Most fans recall a young guy with wiley attitudinal humor and an ability to tell a tale with front porch charm. Today we all know when he fashions a story about the government, television evangelists or the price of gas there’s more than a smattering of critical analysis going on under that long silver mane. The end game for Guthrie seems to be targeted at making statements about life’s foibles and contradictions while he gathers up laughter from his fans.
As the son of the legendary songwriter and chronicler of American life, Woody Guthrie, Arlo’s talents and inspiration spring from a very deep well. He’s carried his father’s legacy along a straight and narrow path keeping ripe the elder Guthrie's spirited integrity while satirizing or poking fun at unbridled authority.

Landing on the music charts in 1967 with his debut album, Alice’s Restaurant, Guthrie quickly became a young icon of a turbulent decade. Nearly every year since Arlo's laid down tracks on a long list of memorable albums such as Washington County, Hobo’s Lullaby and his highly acclaimed Amigo.

Forty years later and Arlo's own Rising Sun record label has just released his twenty-fifth album titled In Times Like These.

The rest of the article at

Rani Arbo and daisy mayhem on NPR

Recently Discovered Live Recording by Woody Guthrie

Woody Guthrie's music, alive and well

By Geoffrey Himes
International Herald Tribune, Monday, September 3, 2007

NEW YORK: Upon entering the Woody Guthrie Archives here, you're confronted by bronze busts of Guthrie, the mid-century folk legend; his son Arlo; his old bandmate Pete Seeger; his good friend Leadbelly; and his disciple Bob Dylan.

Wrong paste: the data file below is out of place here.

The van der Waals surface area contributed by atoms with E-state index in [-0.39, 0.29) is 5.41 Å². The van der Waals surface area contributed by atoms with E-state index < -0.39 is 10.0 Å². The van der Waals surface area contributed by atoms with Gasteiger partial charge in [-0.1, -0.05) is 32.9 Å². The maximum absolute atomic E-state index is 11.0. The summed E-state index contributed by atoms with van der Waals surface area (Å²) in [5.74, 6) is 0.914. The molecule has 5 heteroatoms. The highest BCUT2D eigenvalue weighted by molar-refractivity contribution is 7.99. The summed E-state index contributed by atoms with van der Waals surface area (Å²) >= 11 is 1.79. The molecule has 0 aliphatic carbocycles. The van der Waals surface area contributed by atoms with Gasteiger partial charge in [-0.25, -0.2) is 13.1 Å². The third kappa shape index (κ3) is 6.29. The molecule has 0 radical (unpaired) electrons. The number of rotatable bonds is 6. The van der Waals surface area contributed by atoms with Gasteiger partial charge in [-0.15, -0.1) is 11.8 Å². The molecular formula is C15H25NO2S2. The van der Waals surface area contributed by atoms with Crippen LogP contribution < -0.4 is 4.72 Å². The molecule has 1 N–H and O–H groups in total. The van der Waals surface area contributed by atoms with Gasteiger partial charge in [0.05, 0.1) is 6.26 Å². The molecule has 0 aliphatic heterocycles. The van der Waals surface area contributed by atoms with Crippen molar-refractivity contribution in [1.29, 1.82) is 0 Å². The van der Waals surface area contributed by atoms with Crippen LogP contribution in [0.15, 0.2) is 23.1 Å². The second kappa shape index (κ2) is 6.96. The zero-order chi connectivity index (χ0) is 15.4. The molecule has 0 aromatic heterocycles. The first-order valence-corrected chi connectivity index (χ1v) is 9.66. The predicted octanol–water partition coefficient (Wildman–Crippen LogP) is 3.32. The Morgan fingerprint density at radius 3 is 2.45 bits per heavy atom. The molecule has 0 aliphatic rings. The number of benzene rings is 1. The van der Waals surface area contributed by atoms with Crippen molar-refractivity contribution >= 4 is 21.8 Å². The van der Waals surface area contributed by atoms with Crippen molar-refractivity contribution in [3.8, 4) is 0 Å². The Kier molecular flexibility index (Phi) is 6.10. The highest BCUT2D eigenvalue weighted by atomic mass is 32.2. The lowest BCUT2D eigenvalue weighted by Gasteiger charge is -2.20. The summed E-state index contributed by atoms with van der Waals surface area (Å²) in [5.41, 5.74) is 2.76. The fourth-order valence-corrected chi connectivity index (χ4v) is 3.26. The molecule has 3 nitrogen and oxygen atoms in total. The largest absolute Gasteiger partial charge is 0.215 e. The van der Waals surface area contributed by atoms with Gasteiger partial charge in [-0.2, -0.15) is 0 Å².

Nearby on the wall is the original manuscript for Guthrie's most famous song, "This Land Is Your Land," under its original title, "God Blessed America for Me," a riposte to Irving Berlin's more jingoistic song with a similar title. Also on the wall is a hand-scrawled note that says: "Dear Whoever, Woody lives and I'm glad. Love, John Lennon, '75."

Lennon's letter is just one example of the surprises that show up at the West 57th Street, Manhattan, archives. In 2001, for example, Guthrie's daughter Nora received a small box that contained two black-and-yellow spools of silver wire with a note that said, "I found this in my closet and thought you might like to have it." When she reopened the boxes in January, the strands resembled the wire you might use for hanging pictures. But the spools were recordings, an exciting discovery.

"What these are," Nora Guthrie, 57, said, "are the only decent live recordings we've found of Woody in front of an audience. When we could finally hear them, we flipped out, because it's Woody telling jokes, laughing with the crowd and singing songs for them." This week those recordings will be released on CD as "The Live Wire: Woody Guthrie in Performance 1949" (Woody Guthrie Publications).

The rest of the article is at

Monday, September 3, 2007

9/2/07 -- No Playlist, waaaaaaaah

No Sunday Night Folk Festival on Sunday September 2, 2007, because (1) the first two hours were preempted by a soccer game and (2) the host was in the hospital getting NO sleep after an emergency appendectomy.

Next Sunday Night Folk Festival will air on Sunday September 9. Honest! (I hope.)